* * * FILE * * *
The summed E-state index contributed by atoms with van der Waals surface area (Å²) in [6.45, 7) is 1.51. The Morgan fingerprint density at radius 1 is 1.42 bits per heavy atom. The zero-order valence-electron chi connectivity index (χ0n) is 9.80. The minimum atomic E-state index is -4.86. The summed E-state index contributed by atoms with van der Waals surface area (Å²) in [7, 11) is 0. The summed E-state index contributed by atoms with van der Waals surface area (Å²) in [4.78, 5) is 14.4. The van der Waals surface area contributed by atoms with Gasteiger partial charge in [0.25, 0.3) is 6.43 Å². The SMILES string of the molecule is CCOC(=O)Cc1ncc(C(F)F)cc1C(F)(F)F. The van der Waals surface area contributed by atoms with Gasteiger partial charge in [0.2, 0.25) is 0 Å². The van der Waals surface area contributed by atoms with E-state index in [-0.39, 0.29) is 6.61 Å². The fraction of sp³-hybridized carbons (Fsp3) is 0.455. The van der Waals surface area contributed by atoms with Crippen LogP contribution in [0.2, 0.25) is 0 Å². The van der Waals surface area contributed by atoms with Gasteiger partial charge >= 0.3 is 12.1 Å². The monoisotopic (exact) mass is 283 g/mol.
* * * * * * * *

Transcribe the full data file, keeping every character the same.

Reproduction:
The summed E-state index contributed by atoms with van der Waals surface area (Å²) in [6.45, 7) is 1.51. The Morgan fingerprint density at radius 1 is 1.42 bits per heavy atom. The zero-order valence-electron chi connectivity index (χ0n) is 9.80. The minimum atomic E-state index is -4.86. The summed E-state index contributed by atoms with van der Waals surface area (Å²) in [7, 11) is 0. The summed E-state index contributed by atoms with van der Waals surface area (Å²) in [4.78, 5) is 14.4. The van der Waals surface area contributed by atoms with Gasteiger partial charge in [0.25, 0.3) is 6.43 Å². The SMILES string of the molecule is CCOC(=O)Cc1ncc(C(F)F)cc1C(F)(F)F. The van der Waals surface area contributed by atoms with Gasteiger partial charge in [0.2, 0.25) is 0 Å². The van der Waals surface area contributed by atoms with E-state index in [-0.39, 0.29) is 6.61 Å². The fraction of sp³-hybridized carbons (Fsp3) is 0.455. The van der Waals surface area contributed by atoms with Crippen LogP contribution in [0.2, 0.25) is 0 Å². The van der Waals surface area contributed by atoms with Gasteiger partial charge >= 0.3 is 12.1 Å². The monoisotopic (exact) mass is 283 g/mol.